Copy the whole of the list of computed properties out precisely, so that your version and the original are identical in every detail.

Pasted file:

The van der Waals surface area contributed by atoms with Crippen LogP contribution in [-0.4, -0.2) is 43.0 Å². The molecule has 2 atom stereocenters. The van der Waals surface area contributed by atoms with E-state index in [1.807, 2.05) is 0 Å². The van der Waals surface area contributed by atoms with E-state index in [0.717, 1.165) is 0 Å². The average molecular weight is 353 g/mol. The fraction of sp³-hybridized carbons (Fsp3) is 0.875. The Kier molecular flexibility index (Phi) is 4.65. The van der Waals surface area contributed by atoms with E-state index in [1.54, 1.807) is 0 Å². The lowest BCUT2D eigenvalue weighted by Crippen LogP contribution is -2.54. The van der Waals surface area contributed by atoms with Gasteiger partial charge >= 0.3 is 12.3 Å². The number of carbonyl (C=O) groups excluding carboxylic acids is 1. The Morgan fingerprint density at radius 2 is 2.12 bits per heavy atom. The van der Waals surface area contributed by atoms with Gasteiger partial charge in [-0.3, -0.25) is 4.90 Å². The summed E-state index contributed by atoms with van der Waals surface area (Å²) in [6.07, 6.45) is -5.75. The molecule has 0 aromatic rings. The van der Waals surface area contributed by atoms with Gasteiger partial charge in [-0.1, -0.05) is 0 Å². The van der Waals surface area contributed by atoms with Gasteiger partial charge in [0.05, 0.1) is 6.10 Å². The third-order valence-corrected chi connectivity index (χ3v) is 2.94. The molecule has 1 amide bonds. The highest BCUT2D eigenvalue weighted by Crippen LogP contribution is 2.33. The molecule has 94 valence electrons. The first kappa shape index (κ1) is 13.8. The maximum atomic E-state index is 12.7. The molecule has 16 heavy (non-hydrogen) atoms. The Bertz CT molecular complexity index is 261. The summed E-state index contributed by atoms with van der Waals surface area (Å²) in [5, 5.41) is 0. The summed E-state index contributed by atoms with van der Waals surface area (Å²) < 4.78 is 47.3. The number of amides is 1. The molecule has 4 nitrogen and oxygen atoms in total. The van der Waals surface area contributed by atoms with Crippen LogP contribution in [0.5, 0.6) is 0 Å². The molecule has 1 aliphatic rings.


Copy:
The van der Waals surface area contributed by atoms with Crippen LogP contribution in [-0.4, -0.2) is 43.0 Å². The molecule has 2 atom stereocenters. The van der Waals surface area contributed by atoms with E-state index in [1.807, 2.05) is 0 Å². The van der Waals surface area contributed by atoms with E-state index in [0.717, 1.165) is 0 Å². The average molecular weight is 353 g/mol. The fraction of sp³-hybridized carbons (Fsp3) is 0.875. The Kier molecular flexibility index (Phi) is 4.65. The van der Waals surface area contributed by atoms with E-state index in [1.54, 1.807) is 0 Å². The lowest BCUT2D eigenvalue weighted by Crippen LogP contribution is -2.54. The van der Waals surface area contributed by atoms with Gasteiger partial charge >= 0.3 is 12.3 Å². The number of carbonyl (C=O) groups excluding carboxylic acids is 1. The Morgan fingerprint density at radius 2 is 2.12 bits per heavy atom. The van der Waals surface area contributed by atoms with Gasteiger partial charge in [-0.3, -0.25) is 4.90 Å². The summed E-state index contributed by atoms with van der Waals surface area (Å²) in [6.07, 6.45) is -5.75. The molecule has 0 aromatic rings. The van der Waals surface area contributed by atoms with Gasteiger partial charge in [-0.1, -0.05) is 0 Å². The van der Waals surface area contributed by atoms with Gasteiger partial charge in [0.05, 0.1) is 6.10 Å². The third-order valence-corrected chi connectivity index (χ3v) is 2.94. The molecule has 1 amide bonds. The highest BCUT2D eigenvalue weighted by Crippen LogP contribution is 2.33. The molecule has 94 valence electrons. The first kappa shape index (κ1) is 13.8. The maximum atomic E-state index is 12.7. The molecule has 16 heavy (non-hydrogen) atoms. The Bertz CT molecular complexity index is 261. The summed E-state index contributed by atoms with van der Waals surface area (Å²) in [5, 5.41) is 0. The summed E-state index contributed by atoms with van der Waals surface area (Å²) < 4.78 is 47.3. The number of amides is 1. The molecule has 4 nitrogen and oxygen atoms in total. The van der Waals surface area contributed by atoms with Crippen LogP contribution in [0.5, 0.6) is 0 Å². The molecule has 1 aliphatic rings.